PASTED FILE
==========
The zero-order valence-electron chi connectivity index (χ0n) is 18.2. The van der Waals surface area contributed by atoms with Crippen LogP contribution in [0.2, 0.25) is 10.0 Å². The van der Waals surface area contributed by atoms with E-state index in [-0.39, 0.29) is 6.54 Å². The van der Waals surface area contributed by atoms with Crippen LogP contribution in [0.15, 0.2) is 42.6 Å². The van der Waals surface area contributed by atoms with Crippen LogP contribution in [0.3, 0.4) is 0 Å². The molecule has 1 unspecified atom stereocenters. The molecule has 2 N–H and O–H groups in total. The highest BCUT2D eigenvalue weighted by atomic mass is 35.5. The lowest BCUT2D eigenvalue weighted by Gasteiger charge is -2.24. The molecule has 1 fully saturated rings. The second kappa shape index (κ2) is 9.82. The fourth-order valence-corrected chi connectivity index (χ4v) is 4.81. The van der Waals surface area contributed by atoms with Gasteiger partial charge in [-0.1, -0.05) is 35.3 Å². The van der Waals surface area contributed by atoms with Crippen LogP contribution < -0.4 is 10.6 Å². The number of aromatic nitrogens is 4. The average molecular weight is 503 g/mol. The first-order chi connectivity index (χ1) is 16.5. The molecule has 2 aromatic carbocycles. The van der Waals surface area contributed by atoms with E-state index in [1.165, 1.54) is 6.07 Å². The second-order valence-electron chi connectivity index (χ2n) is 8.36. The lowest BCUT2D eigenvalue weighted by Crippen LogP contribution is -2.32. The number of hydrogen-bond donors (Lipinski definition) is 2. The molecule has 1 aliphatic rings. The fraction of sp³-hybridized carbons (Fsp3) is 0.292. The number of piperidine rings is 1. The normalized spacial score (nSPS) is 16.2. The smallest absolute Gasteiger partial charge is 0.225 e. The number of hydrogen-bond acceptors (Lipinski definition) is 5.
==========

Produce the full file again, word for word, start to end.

The zero-order valence-electron chi connectivity index (χ0n) is 18.2. The van der Waals surface area contributed by atoms with Crippen LogP contribution in [0.2, 0.25) is 10.0 Å². The van der Waals surface area contributed by atoms with E-state index in [-0.39, 0.29) is 6.54 Å². The van der Waals surface area contributed by atoms with Crippen LogP contribution in [0.15, 0.2) is 42.6 Å². The van der Waals surface area contributed by atoms with Crippen LogP contribution in [0.3, 0.4) is 0 Å². The molecule has 1 unspecified atom stereocenters. The molecule has 2 N–H and O–H groups in total. The highest BCUT2D eigenvalue weighted by atomic mass is 35.5. The lowest BCUT2D eigenvalue weighted by Gasteiger charge is -2.24. The molecule has 1 fully saturated rings. The second kappa shape index (κ2) is 9.82. The fourth-order valence-corrected chi connectivity index (χ4v) is 4.81. The van der Waals surface area contributed by atoms with Gasteiger partial charge in [-0.1, -0.05) is 35.3 Å². The van der Waals surface area contributed by atoms with Crippen LogP contribution < -0.4 is 10.6 Å². The number of aromatic nitrogens is 4. The average molecular weight is 503 g/mol. The first-order chi connectivity index (χ1) is 16.5. The molecule has 2 aromatic carbocycles. The van der Waals surface area contributed by atoms with E-state index in [1.165, 1.54) is 6.07 Å². The second-order valence-electron chi connectivity index (χ2n) is 8.36. The lowest BCUT2D eigenvalue weighted by Crippen LogP contribution is -2.32. The number of hydrogen-bond donors (Lipinski definition) is 2. The molecule has 1 aliphatic rings. The fraction of sp³-hybridized carbons (Fsp3) is 0.292. The number of piperidine rings is 1. The normalized spacial score (nSPS) is 16.2. The smallest absolute Gasteiger partial charge is 0.225 e. The number of hydrogen-bond acceptors (Lipinski definition) is 5.